The Dotys have traded kid parties and sleepovers for a home well-suited to entertaining. Hospitality is often a goal of people looking for a change in their homes, especially after they've raised families and are ready to rearrange the space, Chafin says.
"People often come to us looking for help because they've abandoned, at least for a period of time, entertaining in their home. We help them get that back." .
Redlands homeowner Susan Gonzales wanted her small bathroom to appear larger. She enlisted the aid of professional designers who took her one-room vision and expanded it to a palette of possiblities for the entire house.
ONE OF THE MOST EXCITING THINGS ABOUT BEING A HOMEOWNER IS BEING ABLE TO decide what to do with all that square footage. Even if you live in an older home, incorporating a new look can be exhilarating.
"After losing my husband, I realized it was time for me to do something different. I guess you could say it was part of my grieving process. I knew that I needed to make this my home. It was no longer our home. As in any marriage, we had opposite views when it came to our likes and dislikes. I decided it was time for me to do something for myself," says Susan Gonzales of Redlands.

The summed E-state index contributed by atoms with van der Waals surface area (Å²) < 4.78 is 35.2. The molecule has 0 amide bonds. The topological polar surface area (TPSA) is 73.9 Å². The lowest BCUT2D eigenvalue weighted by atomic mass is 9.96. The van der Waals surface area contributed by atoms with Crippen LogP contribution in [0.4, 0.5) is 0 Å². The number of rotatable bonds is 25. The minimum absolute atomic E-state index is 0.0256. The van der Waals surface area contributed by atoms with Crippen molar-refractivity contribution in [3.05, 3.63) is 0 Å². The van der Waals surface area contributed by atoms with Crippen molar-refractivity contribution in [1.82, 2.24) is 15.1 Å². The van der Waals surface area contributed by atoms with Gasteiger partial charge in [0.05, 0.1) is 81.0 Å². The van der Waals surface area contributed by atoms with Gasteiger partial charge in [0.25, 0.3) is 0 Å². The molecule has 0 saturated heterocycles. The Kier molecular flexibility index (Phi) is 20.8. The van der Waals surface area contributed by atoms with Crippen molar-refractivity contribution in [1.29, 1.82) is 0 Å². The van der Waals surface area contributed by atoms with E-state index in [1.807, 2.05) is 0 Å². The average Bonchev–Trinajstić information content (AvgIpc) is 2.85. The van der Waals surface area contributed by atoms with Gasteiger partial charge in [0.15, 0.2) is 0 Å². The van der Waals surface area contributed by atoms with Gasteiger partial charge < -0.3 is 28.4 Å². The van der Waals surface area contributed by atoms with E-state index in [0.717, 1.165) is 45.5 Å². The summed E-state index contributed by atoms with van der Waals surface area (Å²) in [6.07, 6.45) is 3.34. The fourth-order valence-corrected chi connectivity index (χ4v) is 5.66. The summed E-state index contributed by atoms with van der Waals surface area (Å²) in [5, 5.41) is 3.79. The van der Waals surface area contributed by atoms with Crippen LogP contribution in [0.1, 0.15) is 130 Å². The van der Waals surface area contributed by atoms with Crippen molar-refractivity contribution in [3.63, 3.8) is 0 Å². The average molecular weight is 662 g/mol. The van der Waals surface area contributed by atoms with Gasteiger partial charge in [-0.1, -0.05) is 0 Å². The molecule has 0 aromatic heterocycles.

It all started with a small bathroom. She wanted to make the room appear larger, but didn't know where to start. That's when she decided to meet with Ruth Chafin, president of Interior Network, Inc.
After Chafin and one of her designers, Antoinette Ball, visited with Gonzales for a while, it was apparent that her wants were more than just redoing a bathroom.
"Our philosophy is to make a plan and work a plan," Chafin says. "Had we totally gone with Susan's initial idea of just redoing the bathroom, we would have run the chance of a lot of bruises along the way. What we did, even though Susan's only concern at the time was making a tiny bathroom appear larger, was develop a design concept for the whole interior of the home. We identified how the space could function. We identified what color and materials could be used. Then we asked Susan if this was the home she wanted to live with. If you really listen to what your clients say, you start to learn additional issues they have in regard to their space."
Because the home is small (1,700 square feet), Gonzales wanted a look that was light and airy, and she thought a light ambiance was the solution.